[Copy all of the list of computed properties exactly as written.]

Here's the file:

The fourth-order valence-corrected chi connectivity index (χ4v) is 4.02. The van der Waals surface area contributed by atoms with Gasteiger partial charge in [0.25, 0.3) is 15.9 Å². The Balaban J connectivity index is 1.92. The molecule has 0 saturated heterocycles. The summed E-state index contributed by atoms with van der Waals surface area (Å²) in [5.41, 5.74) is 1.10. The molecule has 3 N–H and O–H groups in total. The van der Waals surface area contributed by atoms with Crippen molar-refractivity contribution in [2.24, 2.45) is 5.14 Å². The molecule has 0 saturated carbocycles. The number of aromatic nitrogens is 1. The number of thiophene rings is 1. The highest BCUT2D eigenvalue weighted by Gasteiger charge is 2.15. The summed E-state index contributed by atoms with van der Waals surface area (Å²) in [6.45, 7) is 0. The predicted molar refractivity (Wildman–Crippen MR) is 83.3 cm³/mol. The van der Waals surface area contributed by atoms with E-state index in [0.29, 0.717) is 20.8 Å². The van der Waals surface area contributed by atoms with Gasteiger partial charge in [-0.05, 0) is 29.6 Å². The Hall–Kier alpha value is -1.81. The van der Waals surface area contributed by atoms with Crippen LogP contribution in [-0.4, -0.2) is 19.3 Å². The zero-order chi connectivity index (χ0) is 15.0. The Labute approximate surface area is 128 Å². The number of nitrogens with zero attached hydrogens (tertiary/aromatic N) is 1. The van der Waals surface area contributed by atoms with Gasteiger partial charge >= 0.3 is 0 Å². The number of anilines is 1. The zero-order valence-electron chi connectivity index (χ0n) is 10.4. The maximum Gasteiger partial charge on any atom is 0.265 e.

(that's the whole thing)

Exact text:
The fourth-order valence-corrected chi connectivity index (χ4v) is 4.02. The van der Waals surface area contributed by atoms with Gasteiger partial charge in [0.25, 0.3) is 15.9 Å². The Balaban J connectivity index is 1.92. The molecule has 0 saturated heterocycles. The summed E-state index contributed by atoms with van der Waals surface area (Å²) in [5.41, 5.74) is 1.10. The molecule has 3 N–H and O–H groups in total. The van der Waals surface area contributed by atoms with Crippen molar-refractivity contribution in [2.24, 2.45) is 5.14 Å². The molecule has 0 saturated carbocycles. The number of aromatic nitrogens is 1. The number of thiophene rings is 1. The highest BCUT2D eigenvalue weighted by Gasteiger charge is 2.15. The summed E-state index contributed by atoms with van der Waals surface area (Å²) in [6.45, 7) is 0. The predicted molar refractivity (Wildman–Crippen MR) is 83.3 cm³/mol. The van der Waals surface area contributed by atoms with E-state index in [0.29, 0.717) is 20.8 Å². The van der Waals surface area contributed by atoms with Gasteiger partial charge in [-0.05, 0) is 29.6 Å². The Hall–Kier alpha value is -1.81. The van der Waals surface area contributed by atoms with Crippen LogP contribution in [-0.4, -0.2) is 19.3 Å². The zero-order chi connectivity index (χ0) is 15.0. The Labute approximate surface area is 128 Å². The number of nitrogens with zero attached hydrogens (tertiary/aromatic N) is 1. The van der Waals surface area contributed by atoms with Gasteiger partial charge >= 0.3 is 0 Å². The number of anilines is 1. The zero-order valence-electron chi connectivity index (χ0n) is 10.4. The maximum Gasteiger partial charge on any atom is 0.265 e.